Increase in marriages has a downside
For the last two years, the number of marriages has increased in Belarus, journalist Nasta Zakharevich notices. However, this trend also has a darker side.
Recent statistics show that 57,900 couples got married in 2022. The Belarusian authorities, which have been worried about the declining population, have been satisfied with these findings, Zakharevich writes in an opinion article in Svaboda. The number of marriages seems to have improved in the post-covid years, from 50,000 in 2020 to almost 60,000 last year.
According to the Belarusian government, more weddings are a good sign, and a decrease in marriages is terrible. However, Zakharevich questions that reading.
Mass repressions, economic and political crises, and state terror are not the ideal conditions in which people want to start a family, she acknowledges. Yet, these hardships may lead to more marriages, as people want to simplify their lives in case things go wrong, Zakharevich notices.
Currently, there are about one and a half thousand people in police detention. And there are likely many more, according to the journalist. And it seems that it is not uncommon for them to become closer to their loved ones. Some of them exchange letters with their loved ones to receive messages from them, or they have long meetings with their spouse. In some cases, both spouses are detained, and they use their relationship as an opportunity to talk together.
Therefore, some Belarusians even get married in prison, Zakharevich writes. She refers to Andrey Aleksandrov and Iryna Zlobina, who married right before their trial last year. And they are one of several.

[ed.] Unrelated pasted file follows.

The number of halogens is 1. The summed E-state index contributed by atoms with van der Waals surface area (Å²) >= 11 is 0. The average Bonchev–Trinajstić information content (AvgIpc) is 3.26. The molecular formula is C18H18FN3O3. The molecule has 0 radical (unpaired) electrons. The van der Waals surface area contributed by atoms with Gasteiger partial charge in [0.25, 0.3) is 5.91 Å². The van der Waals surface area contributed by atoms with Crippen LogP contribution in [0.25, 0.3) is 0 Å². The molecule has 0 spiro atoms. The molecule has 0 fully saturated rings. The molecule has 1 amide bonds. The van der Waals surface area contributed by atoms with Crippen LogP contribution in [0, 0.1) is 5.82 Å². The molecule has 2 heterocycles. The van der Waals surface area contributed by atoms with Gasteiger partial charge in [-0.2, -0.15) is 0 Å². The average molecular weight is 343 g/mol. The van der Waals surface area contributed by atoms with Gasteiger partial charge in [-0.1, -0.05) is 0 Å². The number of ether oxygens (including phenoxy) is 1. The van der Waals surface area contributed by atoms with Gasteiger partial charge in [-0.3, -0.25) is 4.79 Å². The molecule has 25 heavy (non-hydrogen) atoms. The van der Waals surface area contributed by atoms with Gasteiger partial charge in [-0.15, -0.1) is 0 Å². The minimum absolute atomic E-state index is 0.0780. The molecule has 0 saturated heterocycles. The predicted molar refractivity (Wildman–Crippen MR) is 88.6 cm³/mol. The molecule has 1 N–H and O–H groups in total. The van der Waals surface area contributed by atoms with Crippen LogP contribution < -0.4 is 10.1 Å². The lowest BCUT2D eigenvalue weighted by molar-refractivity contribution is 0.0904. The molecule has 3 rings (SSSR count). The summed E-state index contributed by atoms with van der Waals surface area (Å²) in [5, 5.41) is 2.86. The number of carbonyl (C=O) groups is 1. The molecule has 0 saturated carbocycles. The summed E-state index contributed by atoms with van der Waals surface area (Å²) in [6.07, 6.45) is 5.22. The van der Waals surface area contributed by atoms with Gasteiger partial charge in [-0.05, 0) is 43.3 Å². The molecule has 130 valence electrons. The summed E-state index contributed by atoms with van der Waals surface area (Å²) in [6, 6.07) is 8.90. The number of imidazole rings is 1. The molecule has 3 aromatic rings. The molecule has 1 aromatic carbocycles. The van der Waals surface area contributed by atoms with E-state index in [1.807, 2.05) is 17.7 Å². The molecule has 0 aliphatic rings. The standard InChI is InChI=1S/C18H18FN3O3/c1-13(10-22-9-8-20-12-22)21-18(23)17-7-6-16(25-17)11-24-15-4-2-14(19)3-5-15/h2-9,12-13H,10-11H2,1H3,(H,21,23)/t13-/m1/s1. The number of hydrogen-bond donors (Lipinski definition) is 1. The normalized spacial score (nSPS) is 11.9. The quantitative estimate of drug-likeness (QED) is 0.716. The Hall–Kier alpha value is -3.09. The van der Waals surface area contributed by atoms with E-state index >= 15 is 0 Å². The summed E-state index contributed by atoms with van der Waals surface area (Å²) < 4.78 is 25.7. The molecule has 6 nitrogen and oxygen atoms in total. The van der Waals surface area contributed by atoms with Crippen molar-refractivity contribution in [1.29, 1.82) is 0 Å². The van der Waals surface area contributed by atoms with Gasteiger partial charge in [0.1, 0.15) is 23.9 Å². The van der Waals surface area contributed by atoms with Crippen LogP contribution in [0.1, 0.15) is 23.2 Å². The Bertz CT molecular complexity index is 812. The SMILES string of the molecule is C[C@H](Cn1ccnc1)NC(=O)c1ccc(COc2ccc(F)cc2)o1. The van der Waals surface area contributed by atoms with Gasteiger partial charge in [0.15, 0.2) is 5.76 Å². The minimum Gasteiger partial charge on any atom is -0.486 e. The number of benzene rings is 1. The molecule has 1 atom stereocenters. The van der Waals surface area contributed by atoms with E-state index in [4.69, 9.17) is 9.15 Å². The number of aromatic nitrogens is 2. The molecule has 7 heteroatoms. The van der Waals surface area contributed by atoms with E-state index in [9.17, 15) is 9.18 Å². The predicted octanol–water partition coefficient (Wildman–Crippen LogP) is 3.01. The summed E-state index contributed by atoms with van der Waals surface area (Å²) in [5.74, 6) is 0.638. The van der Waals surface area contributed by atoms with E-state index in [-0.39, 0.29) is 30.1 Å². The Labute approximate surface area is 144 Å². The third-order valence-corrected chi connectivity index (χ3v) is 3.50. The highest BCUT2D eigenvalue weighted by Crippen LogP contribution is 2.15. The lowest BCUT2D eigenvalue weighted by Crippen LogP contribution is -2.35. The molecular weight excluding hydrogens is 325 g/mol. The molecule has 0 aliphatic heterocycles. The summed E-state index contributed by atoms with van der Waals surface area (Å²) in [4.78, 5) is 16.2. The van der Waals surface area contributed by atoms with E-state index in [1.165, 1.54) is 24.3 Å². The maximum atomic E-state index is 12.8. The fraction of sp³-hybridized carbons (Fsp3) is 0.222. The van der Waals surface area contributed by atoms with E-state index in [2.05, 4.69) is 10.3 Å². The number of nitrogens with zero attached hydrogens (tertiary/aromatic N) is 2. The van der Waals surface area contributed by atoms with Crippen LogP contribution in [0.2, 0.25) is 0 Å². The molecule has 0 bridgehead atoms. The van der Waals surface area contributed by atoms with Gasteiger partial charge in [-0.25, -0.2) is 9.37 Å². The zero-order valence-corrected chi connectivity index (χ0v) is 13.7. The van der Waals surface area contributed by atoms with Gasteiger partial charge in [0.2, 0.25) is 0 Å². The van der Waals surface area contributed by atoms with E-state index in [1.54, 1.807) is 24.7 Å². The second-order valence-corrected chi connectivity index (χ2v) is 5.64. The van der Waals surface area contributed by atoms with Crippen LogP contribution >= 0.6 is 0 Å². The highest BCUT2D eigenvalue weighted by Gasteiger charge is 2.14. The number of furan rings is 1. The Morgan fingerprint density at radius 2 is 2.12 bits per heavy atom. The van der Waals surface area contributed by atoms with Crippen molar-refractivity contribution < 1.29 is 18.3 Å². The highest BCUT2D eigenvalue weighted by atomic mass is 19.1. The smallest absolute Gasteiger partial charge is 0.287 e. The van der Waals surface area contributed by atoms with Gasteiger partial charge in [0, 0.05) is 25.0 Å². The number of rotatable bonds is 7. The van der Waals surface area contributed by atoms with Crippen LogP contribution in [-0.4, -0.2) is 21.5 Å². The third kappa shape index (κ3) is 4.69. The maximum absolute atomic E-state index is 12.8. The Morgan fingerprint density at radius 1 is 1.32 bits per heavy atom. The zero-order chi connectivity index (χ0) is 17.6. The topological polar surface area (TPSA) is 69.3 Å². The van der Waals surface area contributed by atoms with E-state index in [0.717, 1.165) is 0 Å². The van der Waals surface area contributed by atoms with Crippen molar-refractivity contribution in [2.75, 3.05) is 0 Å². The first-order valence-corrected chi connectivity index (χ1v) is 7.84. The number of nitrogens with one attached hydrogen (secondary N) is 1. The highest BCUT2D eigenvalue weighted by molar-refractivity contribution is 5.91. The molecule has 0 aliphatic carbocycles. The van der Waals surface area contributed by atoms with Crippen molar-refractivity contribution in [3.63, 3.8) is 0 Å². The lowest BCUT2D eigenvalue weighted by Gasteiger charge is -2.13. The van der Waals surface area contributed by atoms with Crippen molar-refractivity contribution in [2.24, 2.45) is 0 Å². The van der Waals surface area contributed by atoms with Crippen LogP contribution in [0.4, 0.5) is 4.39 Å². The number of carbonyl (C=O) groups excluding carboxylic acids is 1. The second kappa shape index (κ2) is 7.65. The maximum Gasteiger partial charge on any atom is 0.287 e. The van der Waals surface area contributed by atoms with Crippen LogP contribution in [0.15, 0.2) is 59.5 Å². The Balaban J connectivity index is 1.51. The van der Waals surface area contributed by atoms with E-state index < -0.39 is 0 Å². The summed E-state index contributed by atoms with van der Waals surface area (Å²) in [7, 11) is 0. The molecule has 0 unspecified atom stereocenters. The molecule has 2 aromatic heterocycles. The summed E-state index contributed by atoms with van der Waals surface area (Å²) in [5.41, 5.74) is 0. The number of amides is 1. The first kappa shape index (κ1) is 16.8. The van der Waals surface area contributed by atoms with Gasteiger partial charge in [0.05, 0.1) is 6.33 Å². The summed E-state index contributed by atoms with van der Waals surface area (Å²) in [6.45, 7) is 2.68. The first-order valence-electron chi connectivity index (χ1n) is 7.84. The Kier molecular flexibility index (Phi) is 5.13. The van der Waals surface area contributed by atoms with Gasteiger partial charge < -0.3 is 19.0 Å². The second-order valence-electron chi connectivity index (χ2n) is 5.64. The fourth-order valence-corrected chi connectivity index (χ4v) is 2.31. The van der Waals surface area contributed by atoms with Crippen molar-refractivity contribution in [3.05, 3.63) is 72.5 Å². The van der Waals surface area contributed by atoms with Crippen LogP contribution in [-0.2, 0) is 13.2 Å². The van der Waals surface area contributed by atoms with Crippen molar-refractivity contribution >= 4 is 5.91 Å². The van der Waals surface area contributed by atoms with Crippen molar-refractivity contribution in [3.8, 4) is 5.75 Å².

According to Zakharevich, there are no statistics on how many people use marriage as a precaution in times of hardship. Yet, she thinks it “would be logical to assume that there are people who have been together, who decide to get married when they realise that in case of arrest, it would help them in some way.”
Marriage leads to several benefits. For example, it is easier to evacuate the country as an official couple than as an informal couple. In addition, husbands and wives have an official right to family unification. And last but not least, married couples have more property rights in case one of them dies.
Thus, while officials will claim that an increased number of marriages is a positive sign, there is definitely an “uncomfortable nuance” to this trend, Zakharevich concludes. “And, of course, people will keep silent. I just wonder, are they also lying to themselves?”
Marriage more popular in Hungary
Couples in Hungary, Lithuania and Latvia seal most marriages